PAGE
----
Like the Rolex 24 at Daytona, Sebring could prove to be a wild ride too. More than half the full field at Sebring are expected to be GT Daytona entries. GTD is defined as race cars are that are enhanced (not defined by) technology. They are also based on production model cars but do not feature the same level of aerodynamics and power as the GT Le Mans class cars. The GTD class consists of cars from the Grand-Am GT and ALMS GTC classes, as well as FIA GT3-spec cars and produce 450 horsepower.
There were 29 GTD entries at Daytona and there 63 lead changes by 30 drivers in 16 of those 29 entries. Controversy struck late in the race when the No. 555 Ferrari being driven by Alessandro Pier Guidi was initially penalized for "avoidable contact" with the No. 45 Audi R8 LMS of Markus Winkelhook, Spencer Pumpelly, Nelson Canache Jr., and Tim Pappas, but more than three hours later the No. 555 was reinstated as GTD winner when a TV replay showed there was no contact.
The well-known-to-Sebring-fans Flying Lizard Audi team has put the Daytona incident behind them but clearly has its sights on a GTD class victory at Sebring. A fleet of fast new Porsche GT America cars will also be entered in GTD at Sebring.
So in order to win its second straight Tudor race at Sebring, Bell and Sweedler will need all the advantage they can get. And that's where Bell's engineering skills may pay off again.
For the last three years, Bell has worked closely with Motegi Racing wheels engineers to develop a new lighter, stronger wheel to hold the spec Continental tires.
Explains Jody Groce, President of Wheel Pros, "The relationship between Townsend Bell and Motegi Racing is an authentic partnership focused on cooperation in technical performance and a multiplatform marketing brand exposure strategy. It is not easy to find a race car driver like TBell because from a technical point of view his feedback on the performance of our wheels is accurate, objective and very valuable to keep improving."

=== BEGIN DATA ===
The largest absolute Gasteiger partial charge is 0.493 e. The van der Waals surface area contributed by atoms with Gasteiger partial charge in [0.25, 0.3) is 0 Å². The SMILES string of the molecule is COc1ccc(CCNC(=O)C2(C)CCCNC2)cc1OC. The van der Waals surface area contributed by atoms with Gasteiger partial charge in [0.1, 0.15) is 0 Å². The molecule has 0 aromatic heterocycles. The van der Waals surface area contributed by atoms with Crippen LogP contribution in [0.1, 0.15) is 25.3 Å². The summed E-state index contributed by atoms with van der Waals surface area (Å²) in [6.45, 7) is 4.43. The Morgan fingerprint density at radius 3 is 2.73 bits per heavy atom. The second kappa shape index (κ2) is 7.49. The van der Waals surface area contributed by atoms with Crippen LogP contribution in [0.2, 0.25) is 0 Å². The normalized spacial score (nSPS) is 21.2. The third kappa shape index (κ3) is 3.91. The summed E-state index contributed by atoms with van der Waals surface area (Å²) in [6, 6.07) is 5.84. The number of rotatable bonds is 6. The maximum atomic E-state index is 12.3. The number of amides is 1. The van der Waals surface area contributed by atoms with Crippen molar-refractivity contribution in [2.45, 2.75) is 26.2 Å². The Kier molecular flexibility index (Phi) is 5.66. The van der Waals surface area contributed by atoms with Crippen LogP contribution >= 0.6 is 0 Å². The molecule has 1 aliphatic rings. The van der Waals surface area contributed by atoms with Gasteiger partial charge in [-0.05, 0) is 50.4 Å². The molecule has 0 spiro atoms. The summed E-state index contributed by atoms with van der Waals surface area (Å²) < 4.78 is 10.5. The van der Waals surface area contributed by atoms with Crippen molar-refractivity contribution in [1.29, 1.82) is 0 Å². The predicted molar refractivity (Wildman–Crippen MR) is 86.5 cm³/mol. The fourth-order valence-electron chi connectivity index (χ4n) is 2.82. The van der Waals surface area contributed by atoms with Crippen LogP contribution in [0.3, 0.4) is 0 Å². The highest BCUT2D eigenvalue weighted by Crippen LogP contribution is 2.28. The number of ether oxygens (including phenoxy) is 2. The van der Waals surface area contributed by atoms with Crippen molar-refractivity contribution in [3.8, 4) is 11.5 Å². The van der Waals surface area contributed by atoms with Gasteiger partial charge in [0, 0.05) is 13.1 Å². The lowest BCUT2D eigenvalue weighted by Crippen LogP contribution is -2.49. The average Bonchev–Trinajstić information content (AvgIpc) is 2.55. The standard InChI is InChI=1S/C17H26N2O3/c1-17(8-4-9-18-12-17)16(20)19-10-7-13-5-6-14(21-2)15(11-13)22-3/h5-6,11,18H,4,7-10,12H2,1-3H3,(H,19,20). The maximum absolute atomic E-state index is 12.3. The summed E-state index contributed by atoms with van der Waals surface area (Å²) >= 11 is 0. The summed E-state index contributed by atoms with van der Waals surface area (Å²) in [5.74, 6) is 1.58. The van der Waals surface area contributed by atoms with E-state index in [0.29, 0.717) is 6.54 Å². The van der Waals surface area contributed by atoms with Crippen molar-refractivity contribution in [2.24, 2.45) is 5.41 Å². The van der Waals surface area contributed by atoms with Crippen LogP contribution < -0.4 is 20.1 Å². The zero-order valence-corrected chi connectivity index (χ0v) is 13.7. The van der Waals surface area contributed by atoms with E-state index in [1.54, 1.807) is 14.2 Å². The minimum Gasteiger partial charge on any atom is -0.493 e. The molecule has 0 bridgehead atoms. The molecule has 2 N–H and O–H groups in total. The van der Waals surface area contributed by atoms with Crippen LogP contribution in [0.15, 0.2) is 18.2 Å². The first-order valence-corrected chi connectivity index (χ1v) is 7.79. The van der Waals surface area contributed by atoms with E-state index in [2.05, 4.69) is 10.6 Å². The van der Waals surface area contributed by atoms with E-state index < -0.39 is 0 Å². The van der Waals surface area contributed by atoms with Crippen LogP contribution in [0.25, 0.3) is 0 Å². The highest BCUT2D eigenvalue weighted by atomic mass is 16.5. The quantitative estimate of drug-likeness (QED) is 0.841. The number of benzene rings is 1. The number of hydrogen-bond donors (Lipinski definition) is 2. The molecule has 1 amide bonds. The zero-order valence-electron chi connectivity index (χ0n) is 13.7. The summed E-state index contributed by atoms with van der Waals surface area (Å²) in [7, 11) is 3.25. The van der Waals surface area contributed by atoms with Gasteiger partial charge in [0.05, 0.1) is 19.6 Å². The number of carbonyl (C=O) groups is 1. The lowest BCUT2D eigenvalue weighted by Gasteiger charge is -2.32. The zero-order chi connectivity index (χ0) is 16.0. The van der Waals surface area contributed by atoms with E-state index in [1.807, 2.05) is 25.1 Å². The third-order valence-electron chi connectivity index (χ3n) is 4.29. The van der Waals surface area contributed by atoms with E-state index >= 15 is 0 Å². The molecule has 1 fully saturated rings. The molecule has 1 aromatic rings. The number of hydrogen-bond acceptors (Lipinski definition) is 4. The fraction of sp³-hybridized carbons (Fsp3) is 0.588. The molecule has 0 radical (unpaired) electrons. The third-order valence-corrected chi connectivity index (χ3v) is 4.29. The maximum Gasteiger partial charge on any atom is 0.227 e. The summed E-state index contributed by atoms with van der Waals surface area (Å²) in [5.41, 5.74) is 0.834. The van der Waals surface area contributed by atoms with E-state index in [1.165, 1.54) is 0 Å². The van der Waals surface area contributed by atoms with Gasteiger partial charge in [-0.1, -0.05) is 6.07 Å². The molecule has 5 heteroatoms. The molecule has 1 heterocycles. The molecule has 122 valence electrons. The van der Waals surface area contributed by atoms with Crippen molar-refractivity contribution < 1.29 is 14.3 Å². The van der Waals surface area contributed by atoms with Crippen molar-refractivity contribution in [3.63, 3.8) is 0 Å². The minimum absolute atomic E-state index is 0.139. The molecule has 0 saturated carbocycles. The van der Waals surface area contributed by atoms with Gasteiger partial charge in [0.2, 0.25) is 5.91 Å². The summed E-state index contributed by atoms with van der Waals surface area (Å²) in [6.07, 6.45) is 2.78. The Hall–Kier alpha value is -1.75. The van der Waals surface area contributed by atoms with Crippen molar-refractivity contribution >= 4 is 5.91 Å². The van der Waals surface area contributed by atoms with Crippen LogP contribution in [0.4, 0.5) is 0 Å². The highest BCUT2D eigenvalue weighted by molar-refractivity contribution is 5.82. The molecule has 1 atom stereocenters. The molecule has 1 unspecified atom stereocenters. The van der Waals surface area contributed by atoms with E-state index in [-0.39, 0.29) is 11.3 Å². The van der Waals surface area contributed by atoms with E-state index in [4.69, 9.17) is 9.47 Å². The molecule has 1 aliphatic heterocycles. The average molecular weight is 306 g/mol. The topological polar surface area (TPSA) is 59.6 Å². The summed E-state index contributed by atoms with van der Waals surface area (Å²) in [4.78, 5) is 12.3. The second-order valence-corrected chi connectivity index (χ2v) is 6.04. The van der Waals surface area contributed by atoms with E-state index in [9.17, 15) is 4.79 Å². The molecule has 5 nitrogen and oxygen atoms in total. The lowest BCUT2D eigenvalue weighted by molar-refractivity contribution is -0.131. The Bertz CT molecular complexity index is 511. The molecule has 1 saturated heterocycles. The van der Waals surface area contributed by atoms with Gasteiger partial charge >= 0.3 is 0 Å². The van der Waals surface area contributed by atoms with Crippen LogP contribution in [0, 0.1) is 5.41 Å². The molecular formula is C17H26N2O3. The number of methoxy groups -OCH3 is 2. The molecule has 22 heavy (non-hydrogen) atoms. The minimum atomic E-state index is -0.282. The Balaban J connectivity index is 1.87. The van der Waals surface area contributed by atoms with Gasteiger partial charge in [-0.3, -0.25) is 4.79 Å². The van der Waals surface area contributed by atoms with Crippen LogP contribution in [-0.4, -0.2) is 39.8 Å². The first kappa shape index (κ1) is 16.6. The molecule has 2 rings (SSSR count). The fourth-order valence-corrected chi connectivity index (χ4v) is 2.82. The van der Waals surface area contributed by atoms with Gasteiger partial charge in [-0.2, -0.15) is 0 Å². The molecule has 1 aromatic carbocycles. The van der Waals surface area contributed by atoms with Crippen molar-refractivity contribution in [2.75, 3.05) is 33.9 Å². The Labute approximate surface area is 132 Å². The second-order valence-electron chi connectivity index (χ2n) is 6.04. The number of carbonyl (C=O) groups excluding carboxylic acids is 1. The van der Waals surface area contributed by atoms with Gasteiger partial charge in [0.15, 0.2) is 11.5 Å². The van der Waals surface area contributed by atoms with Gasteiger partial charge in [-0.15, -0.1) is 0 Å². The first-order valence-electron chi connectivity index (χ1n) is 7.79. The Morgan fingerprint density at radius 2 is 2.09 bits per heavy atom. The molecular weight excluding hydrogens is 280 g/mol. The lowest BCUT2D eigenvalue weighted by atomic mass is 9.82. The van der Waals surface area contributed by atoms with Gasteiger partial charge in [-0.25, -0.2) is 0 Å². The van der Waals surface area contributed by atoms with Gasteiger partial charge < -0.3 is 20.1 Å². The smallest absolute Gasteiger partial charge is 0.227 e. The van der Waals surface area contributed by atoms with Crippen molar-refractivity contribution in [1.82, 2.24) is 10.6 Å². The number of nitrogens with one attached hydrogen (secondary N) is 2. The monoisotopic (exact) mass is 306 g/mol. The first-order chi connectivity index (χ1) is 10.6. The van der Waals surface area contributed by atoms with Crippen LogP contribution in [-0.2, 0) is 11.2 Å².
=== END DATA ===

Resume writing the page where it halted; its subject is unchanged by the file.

Bell knows for a driver to win he has to "optimize performance and minimum mistakes. Helping the crew make the car the best it can possibly be is part of the driver's responsibilities. And telling the crew how the car handles is part of that. And if he can bring a better part - like a revolutionary wheel - to the team then the car is better, faster and has a bigger chance of winning.
"Motegi has a vision three years ago and it's been spectacular to see how quickly we've developed the best available wheel in the industry. They undoubtedly have the finest product in motorsports because they've been so quick to respond to feedback from manufacturers, teams and drivers."
"From the marketing side, Townsend's ability to race and be competitive in multiple types of racing is a great value," says Groce. "A local Californian friendly and successful racer and business man, with experience in Formula 1, ladder series in open wheels, IndyCars, Rallycross, truck racing, and sport cars is exceptional, adding to that his outgoing personality and communication skills that led him into key roles in TV broadcasting, we have in Townsend Bell an outstanding ambassador of the Motegi Racing brand and a true asset for our engineers looking for information."